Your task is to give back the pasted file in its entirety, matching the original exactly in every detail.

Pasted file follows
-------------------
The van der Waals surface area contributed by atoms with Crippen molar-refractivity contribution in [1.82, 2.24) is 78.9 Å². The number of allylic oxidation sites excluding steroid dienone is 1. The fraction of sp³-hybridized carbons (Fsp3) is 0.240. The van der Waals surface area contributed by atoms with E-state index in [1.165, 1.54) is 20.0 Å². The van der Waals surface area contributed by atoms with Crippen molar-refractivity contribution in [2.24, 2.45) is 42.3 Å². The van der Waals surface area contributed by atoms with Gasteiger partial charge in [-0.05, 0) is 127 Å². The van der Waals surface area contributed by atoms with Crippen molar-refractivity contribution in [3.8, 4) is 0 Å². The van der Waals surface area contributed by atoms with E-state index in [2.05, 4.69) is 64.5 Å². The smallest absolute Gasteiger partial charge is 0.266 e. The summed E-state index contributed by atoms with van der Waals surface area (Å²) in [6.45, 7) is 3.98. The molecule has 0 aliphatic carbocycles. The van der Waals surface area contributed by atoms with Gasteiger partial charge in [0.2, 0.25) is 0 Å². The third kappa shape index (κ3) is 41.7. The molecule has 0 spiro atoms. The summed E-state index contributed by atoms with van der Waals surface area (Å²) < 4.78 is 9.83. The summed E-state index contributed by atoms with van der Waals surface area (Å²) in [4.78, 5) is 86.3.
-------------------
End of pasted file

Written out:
The van der Waals surface area contributed by atoms with Crippen molar-refractivity contribution in [1.82, 2.24) is 78.9 Å². The number of allylic oxidation sites excluding steroid dienone is 1. The fraction of sp³-hybridized carbons (Fsp3) is 0.240. The van der Waals surface area contributed by atoms with E-state index in [1.165, 1.54) is 20.0 Å². The van der Waals surface area contributed by atoms with Crippen molar-refractivity contribution in [2.24, 2.45) is 42.3 Å². The van der Waals surface area contributed by atoms with Gasteiger partial charge in [-0.05, 0) is 127 Å². The van der Waals surface area contributed by atoms with Crippen molar-refractivity contribution in [3.8, 4) is 0 Å². The van der Waals surface area contributed by atoms with E-state index in [2.05, 4.69) is 64.5 Å². The smallest absolute Gasteiger partial charge is 0.266 e. The summed E-state index contributed by atoms with van der Waals surface area (Å²) in [6.45, 7) is 3.98. The molecule has 0 aliphatic carbocycles. The van der Waals surface area contributed by atoms with Gasteiger partial charge in [0.2, 0.25) is 0 Å². The third kappa shape index (κ3) is 41.7. The molecule has 0 spiro atoms. The summed E-state index contributed by atoms with van der Waals surface area (Å²) < 4.78 is 9.83. The summed E-state index contributed by atoms with van der Waals surface area (Å²) in [4.78, 5) is 86.3.